Take a good look at what we have not done: The dam/sluice modernization at One-Mile is still in abeyance; the swimming area is a green slime canal that needs resurfacing; the entrance to Upper Park is a building-site disaster area; the Hooker Oak area of Upper Park recently ravaged by fire now sports burned baseball backstops and random heaps of burned materials.

Perhaps we should get these things done before we celebrate, because conditions in the park and its entrances are such that neither Anne Bidwell nor we could find much to celebrate, especially if we sell large areas for housing.

Alan Gair

Just another valley town
Having attended both the Chico Planning Commission and City Council public hearings on settling the 20-year-old issue concerning protecting the open space adjacent to Upper Park (a.k.a. Bidwell Ranch), it is obvious that too much political hay is being tossed into the discussion only to confuse the issue.

At both the meetings I attended, clearly 98 percent spoke in favor of designating this land as either open space and/or adding it to Bidwell Park. Jolene Francis was the only planning commissioner to vote against preserving Bidwell Ranch as open space. I can just imagine her stump speech as she runs for City Council: “These people will not even allow swing sets for children” (a playground sits right next to the property).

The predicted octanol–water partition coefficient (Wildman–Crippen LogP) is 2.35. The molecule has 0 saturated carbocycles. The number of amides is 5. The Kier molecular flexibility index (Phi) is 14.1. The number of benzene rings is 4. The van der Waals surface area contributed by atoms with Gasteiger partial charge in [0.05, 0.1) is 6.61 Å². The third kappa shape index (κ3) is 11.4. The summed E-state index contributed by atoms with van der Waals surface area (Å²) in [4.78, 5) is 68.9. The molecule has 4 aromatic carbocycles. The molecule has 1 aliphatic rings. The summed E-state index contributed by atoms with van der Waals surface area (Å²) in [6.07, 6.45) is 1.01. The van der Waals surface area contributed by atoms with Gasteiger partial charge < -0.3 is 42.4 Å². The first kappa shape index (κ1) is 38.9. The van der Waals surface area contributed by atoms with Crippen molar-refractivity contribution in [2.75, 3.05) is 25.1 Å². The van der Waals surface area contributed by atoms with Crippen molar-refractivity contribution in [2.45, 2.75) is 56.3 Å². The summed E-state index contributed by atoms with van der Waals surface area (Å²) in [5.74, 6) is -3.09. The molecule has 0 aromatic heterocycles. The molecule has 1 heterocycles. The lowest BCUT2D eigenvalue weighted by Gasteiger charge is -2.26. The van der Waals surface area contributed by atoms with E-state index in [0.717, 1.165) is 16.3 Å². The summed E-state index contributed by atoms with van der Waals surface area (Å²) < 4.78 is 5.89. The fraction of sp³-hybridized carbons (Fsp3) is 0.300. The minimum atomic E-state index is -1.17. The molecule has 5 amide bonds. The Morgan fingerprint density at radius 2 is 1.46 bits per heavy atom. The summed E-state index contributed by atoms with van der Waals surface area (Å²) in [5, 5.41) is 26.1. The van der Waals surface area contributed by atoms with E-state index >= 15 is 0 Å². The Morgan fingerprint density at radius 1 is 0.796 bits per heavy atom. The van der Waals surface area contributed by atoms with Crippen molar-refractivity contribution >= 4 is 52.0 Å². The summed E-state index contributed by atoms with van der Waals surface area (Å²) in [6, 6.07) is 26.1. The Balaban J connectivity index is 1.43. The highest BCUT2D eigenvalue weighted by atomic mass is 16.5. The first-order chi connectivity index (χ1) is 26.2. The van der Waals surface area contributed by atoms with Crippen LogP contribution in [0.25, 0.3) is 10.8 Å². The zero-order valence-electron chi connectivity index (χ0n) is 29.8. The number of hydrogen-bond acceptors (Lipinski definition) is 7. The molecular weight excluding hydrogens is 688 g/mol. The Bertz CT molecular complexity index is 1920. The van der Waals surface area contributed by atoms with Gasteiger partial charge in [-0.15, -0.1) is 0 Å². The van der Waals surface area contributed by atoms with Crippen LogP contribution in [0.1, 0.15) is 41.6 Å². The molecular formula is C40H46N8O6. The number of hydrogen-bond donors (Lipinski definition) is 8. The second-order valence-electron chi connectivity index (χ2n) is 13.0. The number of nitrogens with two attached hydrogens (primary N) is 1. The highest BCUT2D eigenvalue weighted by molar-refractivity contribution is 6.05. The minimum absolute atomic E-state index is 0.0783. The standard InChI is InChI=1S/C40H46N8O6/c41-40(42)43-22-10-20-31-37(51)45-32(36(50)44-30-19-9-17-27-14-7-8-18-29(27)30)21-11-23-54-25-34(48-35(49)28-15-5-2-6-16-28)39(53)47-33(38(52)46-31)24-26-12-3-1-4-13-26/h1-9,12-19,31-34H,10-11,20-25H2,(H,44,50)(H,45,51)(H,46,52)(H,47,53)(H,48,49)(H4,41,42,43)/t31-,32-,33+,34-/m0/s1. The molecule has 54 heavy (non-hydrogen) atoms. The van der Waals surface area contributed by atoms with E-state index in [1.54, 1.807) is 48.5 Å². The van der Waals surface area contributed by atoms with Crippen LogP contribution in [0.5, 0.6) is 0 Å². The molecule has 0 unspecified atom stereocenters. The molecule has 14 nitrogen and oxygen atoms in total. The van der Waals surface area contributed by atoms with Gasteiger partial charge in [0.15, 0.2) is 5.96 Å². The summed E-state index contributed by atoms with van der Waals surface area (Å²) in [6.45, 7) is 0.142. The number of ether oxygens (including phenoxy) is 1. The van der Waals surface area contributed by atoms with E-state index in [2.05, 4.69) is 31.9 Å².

The same degree of disingenuousness was apparent by the likes of Councilmembers Steve Bertagna, Dan Herbert and Larry Wahl at the council meeting. Both meetings were packed with soccer moms and dads, grandmothers and grandfathers, Chico natives and newcomers, all taking time from busy schedules to make their voices heard.

We can be one of those communities that put wisdom above developer and political profit or just another strip-mall valley town. Citizens if Chico, the choice is yours come Nov. 2.

Andy Tomaselli

The price of Prop. 61
Prop. 61 would authorize $750 million in bonds to build or remodel hospitals for children. Paying the principal and interest on these bonds would cost the state about $50 million a year for 30 years, for a total of $1.5 billion, doubling the cost.

The argument in favor of Prop. 61 says, “Proposition 61 does not raise taxes. The bonds will be repaid from the existing state budget.”

But there is no surplus in the existing state budget. On the contrary, the budget is currently balanced only because of a bond issue of $15 billion, authorized last March, to meet the state constitutional requirement that the budget be balanced. These bonds will cost the state about $750 million each year for principal and interest.

Gov. Schwarzenegger is attempting to cut state expenditures in order to make these payments without raising taxes. Democratic legislators are urging an increase in the sales tax to avoid any cuts in social programs.

The same dilemma would face the state if Prop. 61 passes: Either further cuts in state programs or a further increase in the sales tax would be necessary to pay off any bonds for new children’s hospitals. Vote NO on 61.

Bill McCord